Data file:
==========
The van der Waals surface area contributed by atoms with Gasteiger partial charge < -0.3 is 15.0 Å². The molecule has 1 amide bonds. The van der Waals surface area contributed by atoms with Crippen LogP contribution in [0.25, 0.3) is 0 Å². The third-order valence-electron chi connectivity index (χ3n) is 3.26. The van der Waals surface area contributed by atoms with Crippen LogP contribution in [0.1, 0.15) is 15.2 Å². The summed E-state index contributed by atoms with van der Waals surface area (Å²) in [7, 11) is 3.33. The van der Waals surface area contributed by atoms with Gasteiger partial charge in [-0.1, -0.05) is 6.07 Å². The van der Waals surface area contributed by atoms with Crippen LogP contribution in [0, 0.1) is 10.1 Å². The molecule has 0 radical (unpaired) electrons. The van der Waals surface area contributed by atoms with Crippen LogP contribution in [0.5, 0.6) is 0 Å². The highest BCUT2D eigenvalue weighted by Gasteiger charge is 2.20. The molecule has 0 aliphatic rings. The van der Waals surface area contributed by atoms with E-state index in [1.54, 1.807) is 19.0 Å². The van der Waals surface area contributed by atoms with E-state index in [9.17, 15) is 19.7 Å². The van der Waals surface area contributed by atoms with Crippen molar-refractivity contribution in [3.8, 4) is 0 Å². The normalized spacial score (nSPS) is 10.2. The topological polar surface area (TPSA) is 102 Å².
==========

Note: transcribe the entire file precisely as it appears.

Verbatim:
The van der Waals surface area contributed by atoms with Gasteiger partial charge < -0.3 is 15.0 Å². The molecule has 1 amide bonds. The van der Waals surface area contributed by atoms with Crippen LogP contribution in [0.25, 0.3) is 0 Å². The third-order valence-electron chi connectivity index (χ3n) is 3.26. The van der Waals surface area contributed by atoms with Crippen LogP contribution in [0.1, 0.15) is 15.2 Å². The summed E-state index contributed by atoms with van der Waals surface area (Å²) in [7, 11) is 3.33. The van der Waals surface area contributed by atoms with Gasteiger partial charge in [-0.1, -0.05) is 6.07 Å². The van der Waals surface area contributed by atoms with Crippen LogP contribution in [0, 0.1) is 10.1 Å². The molecule has 0 radical (unpaired) electrons. The van der Waals surface area contributed by atoms with Crippen LogP contribution in [0.5, 0.6) is 0 Å². The highest BCUT2D eigenvalue weighted by Gasteiger charge is 2.20. The molecule has 0 aliphatic rings. The van der Waals surface area contributed by atoms with E-state index in [1.54, 1.807) is 19.0 Å². The van der Waals surface area contributed by atoms with E-state index in [9.17, 15) is 19.7 Å². The van der Waals surface area contributed by atoms with Crippen molar-refractivity contribution in [3.8, 4) is 0 Å². The normalized spacial score (nSPS) is 10.2. The topological polar surface area (TPSA) is 102 Å².